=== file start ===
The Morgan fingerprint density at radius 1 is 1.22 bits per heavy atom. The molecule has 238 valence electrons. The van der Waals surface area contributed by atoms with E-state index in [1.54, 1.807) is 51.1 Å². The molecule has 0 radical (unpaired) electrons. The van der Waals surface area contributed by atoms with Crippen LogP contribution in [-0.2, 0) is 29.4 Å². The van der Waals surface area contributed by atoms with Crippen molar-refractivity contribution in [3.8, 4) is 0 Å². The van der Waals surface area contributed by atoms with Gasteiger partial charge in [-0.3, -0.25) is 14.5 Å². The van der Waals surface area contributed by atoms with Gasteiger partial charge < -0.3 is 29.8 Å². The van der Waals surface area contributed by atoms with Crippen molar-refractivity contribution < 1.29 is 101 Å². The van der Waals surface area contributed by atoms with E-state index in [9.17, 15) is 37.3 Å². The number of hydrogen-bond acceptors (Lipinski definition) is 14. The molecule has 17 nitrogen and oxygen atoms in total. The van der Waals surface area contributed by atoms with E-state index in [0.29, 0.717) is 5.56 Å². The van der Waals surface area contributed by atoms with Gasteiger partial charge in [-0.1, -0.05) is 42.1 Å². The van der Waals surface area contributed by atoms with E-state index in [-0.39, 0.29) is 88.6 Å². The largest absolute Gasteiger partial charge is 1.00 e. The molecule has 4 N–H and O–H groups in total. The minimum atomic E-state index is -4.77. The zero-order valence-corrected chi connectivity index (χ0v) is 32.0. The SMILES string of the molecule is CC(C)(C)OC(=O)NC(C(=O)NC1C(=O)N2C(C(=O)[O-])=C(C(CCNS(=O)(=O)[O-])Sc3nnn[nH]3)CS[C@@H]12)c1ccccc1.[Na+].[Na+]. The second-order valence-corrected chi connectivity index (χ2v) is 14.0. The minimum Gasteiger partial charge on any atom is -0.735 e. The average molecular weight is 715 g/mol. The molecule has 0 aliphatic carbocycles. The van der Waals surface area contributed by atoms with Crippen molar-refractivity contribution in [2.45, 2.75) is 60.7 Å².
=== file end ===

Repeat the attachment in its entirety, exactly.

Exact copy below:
The Morgan fingerprint density at radius 1 is 1.22 bits per heavy atom. The molecule has 238 valence electrons. The van der Waals surface area contributed by atoms with E-state index in [1.54, 1.807) is 51.1 Å². The molecule has 0 radical (unpaired) electrons. The van der Waals surface area contributed by atoms with Crippen LogP contribution in [-0.2, 0) is 29.4 Å². The van der Waals surface area contributed by atoms with Crippen molar-refractivity contribution in [3.8, 4) is 0 Å². The van der Waals surface area contributed by atoms with Gasteiger partial charge in [-0.3, -0.25) is 14.5 Å². The van der Waals surface area contributed by atoms with Gasteiger partial charge < -0.3 is 29.8 Å². The van der Waals surface area contributed by atoms with Crippen molar-refractivity contribution < 1.29 is 101 Å². The van der Waals surface area contributed by atoms with E-state index in [9.17, 15) is 37.3 Å². The number of hydrogen-bond acceptors (Lipinski definition) is 14. The molecule has 17 nitrogen and oxygen atoms in total. The van der Waals surface area contributed by atoms with E-state index in [0.29, 0.717) is 5.56 Å². The van der Waals surface area contributed by atoms with Gasteiger partial charge in [-0.1, -0.05) is 42.1 Å². The van der Waals surface area contributed by atoms with E-state index in [-0.39, 0.29) is 88.6 Å². The largest absolute Gasteiger partial charge is 1.00 e. The molecule has 4 N–H and O–H groups in total. The minimum atomic E-state index is -4.77. The zero-order valence-corrected chi connectivity index (χ0v) is 32.0. The SMILES string of the molecule is CC(C)(C)OC(=O)NC(C(=O)NC1C(=O)N2C(C(=O)[O-])=C(C(CCNS(=O)(=O)[O-])Sc3nnn[nH]3)CS[C@@H]12)c1ccccc1.[Na+].[Na+]. The second-order valence-corrected chi connectivity index (χ2v) is 14.0. The minimum Gasteiger partial charge on any atom is -0.735 e. The average molecular weight is 715 g/mol. The molecule has 0 aliphatic carbocycles. The van der Waals surface area contributed by atoms with Crippen molar-refractivity contribution in [2.45, 2.75) is 60.7 Å².